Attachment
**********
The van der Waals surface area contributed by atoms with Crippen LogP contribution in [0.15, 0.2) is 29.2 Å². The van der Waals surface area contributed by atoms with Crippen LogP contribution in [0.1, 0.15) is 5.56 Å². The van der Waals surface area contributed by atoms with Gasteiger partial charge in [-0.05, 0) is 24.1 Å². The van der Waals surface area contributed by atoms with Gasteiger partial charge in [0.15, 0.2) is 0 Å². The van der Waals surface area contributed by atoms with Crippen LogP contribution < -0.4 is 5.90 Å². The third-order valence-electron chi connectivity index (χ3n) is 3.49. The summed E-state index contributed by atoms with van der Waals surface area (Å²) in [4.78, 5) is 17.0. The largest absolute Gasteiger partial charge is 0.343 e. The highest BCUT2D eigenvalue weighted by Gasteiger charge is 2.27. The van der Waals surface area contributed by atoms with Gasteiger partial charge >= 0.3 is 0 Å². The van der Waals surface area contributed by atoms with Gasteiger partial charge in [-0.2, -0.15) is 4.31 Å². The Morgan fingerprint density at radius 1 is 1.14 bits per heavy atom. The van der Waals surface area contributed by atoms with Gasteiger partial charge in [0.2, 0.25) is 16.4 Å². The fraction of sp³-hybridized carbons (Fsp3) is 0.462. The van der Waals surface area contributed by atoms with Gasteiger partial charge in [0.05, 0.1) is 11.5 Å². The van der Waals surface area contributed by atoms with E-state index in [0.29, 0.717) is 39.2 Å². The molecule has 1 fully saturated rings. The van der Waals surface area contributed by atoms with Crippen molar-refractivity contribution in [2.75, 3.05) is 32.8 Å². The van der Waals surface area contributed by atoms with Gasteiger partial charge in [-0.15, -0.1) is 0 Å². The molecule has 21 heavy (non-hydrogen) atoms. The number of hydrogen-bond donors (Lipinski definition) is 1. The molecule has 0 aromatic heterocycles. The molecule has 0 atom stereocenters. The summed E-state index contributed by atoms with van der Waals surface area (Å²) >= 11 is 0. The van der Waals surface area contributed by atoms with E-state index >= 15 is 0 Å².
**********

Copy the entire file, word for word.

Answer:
The van der Waals surface area contributed by atoms with Crippen LogP contribution in [0.15, 0.2) is 29.2 Å². The van der Waals surface area contributed by atoms with Crippen LogP contribution in [0.1, 0.15) is 5.56 Å². The van der Waals surface area contributed by atoms with Gasteiger partial charge in [-0.05, 0) is 24.1 Å². The van der Waals surface area contributed by atoms with Gasteiger partial charge in [0.15, 0.2) is 0 Å². The van der Waals surface area contributed by atoms with Crippen LogP contribution < -0.4 is 5.90 Å². The third-order valence-electron chi connectivity index (χ3n) is 3.49. The summed E-state index contributed by atoms with van der Waals surface area (Å²) in [4.78, 5) is 17.0. The largest absolute Gasteiger partial charge is 0.343 e. The highest BCUT2D eigenvalue weighted by Gasteiger charge is 2.27. The van der Waals surface area contributed by atoms with Gasteiger partial charge >= 0.3 is 0 Å². The van der Waals surface area contributed by atoms with Gasteiger partial charge in [-0.2, -0.15) is 4.31 Å². The Morgan fingerprint density at radius 1 is 1.14 bits per heavy atom. The van der Waals surface area contributed by atoms with Gasteiger partial charge in [0.2, 0.25) is 16.4 Å². The fraction of sp³-hybridized carbons (Fsp3) is 0.462. The van der Waals surface area contributed by atoms with Gasteiger partial charge in [0.05, 0.1) is 11.5 Å². The van der Waals surface area contributed by atoms with E-state index in [0.29, 0.717) is 39.2 Å². The molecule has 1 fully saturated rings. The van der Waals surface area contributed by atoms with Crippen molar-refractivity contribution in [2.75, 3.05) is 32.8 Å². The van der Waals surface area contributed by atoms with Gasteiger partial charge in [-0.15, -0.1) is 0 Å². The molecule has 21 heavy (non-hydrogen) atoms. The number of hydrogen-bond donors (Lipinski definition) is 1. The molecule has 0 aromatic heterocycles. The molecule has 0 atom stereocenters. The summed E-state index contributed by atoms with van der Waals surface area (Å²) >= 11 is 0. The van der Waals surface area contributed by atoms with E-state index >= 15 is 0 Å².